Guinea headed to the polls to choose their president Sunday, as a last-minute opposition appeal for the country’s six million voters to participate added the latest twist to a campaign wrought with accusations and violence.
Guinea’s opposition leader Cellou Dalein Diallo urged voters to make their voices heard at the ballot box after his calls for a delay of “imperfect” polls fell on deaf ears.
“We will vote, defend our suffrage, defend our victory because there is no way we will let our victory be stolen,” said Diallo, leader of the Union of Democratic Forces of Guinea (UFDG) party.
Opponents of incumbent President Alpha Conde had called for the postponement over what they called the unreliability of the electoral lists and problems with distributing voter cards, which are required to cast a ballot.
Conde’s seven rivals also vowed to challenge the results, raising the spectre of further unrest in the days to come, after deadly clashes between Conde and opposition supporters in the final days of campaigning.
“The seven candidates will not recognise the results which will be made following an election with anomalies and irregularities,” they said in a joint statement.
Conde had dismissed the calls for a postponement and the Independent National Electoral Commission (CENI) also said it was ready to hold the vote as scheduled, declaring Saturday that over 90 percent of the voter cards had been distributed.
The opposition believes nonetheless that the race is stacked in favour of Conde, who is tipped to win a second term.
Several people were killed in clashes across the west African country in recent days, leading UN Secretary-General Ban Ki-moon to call for the elections to be “conducted in a peaceful and transparent manner.”
Polling open at 0700 GMT and will close at 1800 GMT, with national borders closed for the day and traffic restricted to the vehicles of electoral observers, government officials and the security forces, according to a presidential decree.
The results of the first round are not expected until Tuesday at the earliest.
Conde is hoping to win at the first round, avoiding a “run-off” election with his closest rival, but his opponents contend this feat would be impossible without vote-rigging.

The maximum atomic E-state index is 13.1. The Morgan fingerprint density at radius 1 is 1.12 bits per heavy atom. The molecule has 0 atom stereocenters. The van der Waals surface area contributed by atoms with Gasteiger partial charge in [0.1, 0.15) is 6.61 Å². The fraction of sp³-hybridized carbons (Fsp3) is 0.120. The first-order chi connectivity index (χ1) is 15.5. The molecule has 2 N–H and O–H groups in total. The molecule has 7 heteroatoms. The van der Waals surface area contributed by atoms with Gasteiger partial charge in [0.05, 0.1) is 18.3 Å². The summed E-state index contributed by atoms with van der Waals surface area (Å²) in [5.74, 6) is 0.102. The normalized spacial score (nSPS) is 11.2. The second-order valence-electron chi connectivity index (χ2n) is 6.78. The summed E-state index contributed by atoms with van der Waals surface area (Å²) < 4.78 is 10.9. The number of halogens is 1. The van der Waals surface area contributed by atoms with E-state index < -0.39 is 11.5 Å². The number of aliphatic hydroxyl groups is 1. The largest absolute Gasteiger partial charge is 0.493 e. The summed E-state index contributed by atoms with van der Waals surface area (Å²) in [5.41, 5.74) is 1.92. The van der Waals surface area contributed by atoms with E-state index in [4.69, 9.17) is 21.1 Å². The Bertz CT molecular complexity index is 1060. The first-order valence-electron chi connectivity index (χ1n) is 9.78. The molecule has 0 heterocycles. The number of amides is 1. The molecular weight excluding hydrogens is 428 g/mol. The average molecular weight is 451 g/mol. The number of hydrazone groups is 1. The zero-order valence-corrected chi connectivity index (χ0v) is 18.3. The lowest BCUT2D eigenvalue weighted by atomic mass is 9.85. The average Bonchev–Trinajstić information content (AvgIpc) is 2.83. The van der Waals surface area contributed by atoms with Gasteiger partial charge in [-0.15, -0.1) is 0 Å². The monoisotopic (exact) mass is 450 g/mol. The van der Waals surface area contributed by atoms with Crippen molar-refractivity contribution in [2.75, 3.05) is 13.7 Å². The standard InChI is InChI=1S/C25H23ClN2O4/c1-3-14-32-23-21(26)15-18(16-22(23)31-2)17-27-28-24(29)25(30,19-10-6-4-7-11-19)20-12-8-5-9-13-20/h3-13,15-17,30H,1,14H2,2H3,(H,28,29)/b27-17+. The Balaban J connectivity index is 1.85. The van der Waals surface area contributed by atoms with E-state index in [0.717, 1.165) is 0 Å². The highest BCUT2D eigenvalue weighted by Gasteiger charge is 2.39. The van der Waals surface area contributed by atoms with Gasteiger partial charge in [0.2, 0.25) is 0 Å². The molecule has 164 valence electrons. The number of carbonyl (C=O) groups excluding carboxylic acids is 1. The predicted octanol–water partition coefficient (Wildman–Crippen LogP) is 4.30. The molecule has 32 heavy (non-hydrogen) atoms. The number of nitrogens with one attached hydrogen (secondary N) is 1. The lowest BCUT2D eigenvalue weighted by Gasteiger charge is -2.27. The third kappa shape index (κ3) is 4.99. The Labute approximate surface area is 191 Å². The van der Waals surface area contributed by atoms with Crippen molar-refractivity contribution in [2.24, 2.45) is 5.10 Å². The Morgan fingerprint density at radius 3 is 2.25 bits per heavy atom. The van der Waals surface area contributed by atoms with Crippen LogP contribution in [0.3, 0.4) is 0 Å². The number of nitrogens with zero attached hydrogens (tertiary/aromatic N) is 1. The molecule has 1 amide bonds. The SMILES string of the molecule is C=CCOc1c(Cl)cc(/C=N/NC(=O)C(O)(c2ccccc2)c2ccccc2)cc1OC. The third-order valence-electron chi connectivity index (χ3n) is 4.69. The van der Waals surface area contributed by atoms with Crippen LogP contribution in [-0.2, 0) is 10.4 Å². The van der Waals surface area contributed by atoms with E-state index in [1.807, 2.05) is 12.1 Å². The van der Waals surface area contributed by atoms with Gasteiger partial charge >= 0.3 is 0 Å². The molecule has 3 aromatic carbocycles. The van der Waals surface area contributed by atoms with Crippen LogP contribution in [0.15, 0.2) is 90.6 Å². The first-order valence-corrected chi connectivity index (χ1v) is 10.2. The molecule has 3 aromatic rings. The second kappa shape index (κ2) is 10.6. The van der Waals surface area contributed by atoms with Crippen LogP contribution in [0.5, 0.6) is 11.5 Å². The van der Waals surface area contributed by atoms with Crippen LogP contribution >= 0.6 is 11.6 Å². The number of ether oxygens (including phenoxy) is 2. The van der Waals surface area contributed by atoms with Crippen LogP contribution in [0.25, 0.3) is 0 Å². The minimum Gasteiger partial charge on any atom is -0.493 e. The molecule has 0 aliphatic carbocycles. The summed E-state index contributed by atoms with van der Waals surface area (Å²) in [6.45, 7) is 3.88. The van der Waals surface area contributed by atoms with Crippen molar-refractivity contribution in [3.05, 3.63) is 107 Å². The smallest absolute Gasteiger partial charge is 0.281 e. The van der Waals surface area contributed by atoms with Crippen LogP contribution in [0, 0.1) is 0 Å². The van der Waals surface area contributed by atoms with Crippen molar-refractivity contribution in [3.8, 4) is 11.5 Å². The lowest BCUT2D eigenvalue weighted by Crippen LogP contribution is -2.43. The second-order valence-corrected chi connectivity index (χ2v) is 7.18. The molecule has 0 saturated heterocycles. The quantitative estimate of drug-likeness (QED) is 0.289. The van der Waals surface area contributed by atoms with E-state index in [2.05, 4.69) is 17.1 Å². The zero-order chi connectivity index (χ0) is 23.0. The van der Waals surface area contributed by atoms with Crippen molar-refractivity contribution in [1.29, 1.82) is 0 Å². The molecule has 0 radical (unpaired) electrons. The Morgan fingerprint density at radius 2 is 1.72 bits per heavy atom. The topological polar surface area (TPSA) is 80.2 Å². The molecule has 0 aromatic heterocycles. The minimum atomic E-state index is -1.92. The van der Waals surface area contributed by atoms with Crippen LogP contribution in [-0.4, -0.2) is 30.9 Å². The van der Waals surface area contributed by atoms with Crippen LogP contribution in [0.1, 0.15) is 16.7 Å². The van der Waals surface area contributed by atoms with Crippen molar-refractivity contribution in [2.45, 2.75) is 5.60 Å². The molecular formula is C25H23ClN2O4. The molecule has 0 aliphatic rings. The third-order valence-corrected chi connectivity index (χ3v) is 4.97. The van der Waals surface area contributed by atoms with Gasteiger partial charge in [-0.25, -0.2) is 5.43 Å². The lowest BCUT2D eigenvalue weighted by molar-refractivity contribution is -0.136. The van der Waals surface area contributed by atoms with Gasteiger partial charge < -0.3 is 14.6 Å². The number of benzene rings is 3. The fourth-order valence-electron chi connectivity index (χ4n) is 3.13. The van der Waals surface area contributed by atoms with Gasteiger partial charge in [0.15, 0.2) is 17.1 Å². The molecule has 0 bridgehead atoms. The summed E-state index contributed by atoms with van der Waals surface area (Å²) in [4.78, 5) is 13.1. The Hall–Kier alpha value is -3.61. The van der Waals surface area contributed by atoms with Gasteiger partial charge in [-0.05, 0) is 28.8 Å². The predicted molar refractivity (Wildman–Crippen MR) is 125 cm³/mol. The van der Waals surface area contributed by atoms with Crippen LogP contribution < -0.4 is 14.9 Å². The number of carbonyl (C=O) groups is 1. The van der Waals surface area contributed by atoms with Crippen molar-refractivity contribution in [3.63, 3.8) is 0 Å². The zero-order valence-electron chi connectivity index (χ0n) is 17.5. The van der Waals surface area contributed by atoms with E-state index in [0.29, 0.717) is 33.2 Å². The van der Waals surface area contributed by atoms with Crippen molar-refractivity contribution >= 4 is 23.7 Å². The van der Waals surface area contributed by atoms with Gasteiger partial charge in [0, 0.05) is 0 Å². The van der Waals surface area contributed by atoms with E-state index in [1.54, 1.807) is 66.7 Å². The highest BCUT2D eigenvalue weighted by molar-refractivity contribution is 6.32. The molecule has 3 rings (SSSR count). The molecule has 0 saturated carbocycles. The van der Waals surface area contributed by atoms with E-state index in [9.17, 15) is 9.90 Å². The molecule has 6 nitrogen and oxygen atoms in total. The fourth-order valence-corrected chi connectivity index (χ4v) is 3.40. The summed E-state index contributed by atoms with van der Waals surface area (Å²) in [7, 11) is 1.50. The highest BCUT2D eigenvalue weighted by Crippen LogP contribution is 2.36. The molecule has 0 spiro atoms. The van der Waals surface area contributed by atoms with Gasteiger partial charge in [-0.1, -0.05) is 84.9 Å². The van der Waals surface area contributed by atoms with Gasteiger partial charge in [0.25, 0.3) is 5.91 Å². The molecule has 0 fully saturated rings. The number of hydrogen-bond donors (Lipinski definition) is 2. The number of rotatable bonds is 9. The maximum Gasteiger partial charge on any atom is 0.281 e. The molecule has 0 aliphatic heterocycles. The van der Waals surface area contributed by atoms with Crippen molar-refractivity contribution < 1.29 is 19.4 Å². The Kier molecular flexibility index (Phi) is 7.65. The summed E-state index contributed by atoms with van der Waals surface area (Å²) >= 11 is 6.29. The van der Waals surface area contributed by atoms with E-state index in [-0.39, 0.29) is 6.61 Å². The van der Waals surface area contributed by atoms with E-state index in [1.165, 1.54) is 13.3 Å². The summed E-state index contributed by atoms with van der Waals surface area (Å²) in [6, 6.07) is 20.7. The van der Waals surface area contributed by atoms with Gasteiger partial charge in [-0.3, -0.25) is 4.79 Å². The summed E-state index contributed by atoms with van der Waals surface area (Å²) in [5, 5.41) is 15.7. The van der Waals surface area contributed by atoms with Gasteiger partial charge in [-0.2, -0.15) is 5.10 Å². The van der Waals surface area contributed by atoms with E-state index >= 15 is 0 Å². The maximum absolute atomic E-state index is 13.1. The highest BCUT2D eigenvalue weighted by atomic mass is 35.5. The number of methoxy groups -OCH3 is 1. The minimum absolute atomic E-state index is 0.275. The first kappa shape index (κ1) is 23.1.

Conde defeated Diallo in the run-off of the country’s first democratic elections in November 2010.
– ‘Ask the people what we have done’ –
An African Union observer mission and a 72-member European Union delegation are in Guinea to monitor the ballot, along with 19,000 police and members of the security services.
“Generally it isn’t the day of the vote that has problems, it’s the moment when they announce the results,” said Alpha Amadou Bano Barry, sociology professor at Sonfonia University in Conakry.
Diallo had called for an end to demonstrations while the vote got underway.
Conde, whose campaign slogan promises to deliver a “KO blow” to his opponents, is hoping to trade on his five-year record of reforms in the impoverished but mineral-rich west African country.
Among his achievements he cites an overhaul of the army and judiciary, the completion of a hydroelectric dam and reforms to make mining contracts more transparent.
“Ask the people of Guinea if what we have done in five years, the others did in 50. Ask that on the streets,” he said in an interview.
Despite being rich in bauxite, the ore used to produce aluminium, the country is one of the world’s poorest and was blindsided by a severe outbreak of Ebola, which began in the country’s southern forests in December 2013 and then spread to neighbouring countries.
Half the population live below the UN poverty line, and according to the World Bank, per capita income in 2014 was just $470 with many lacking access to electricity or running water.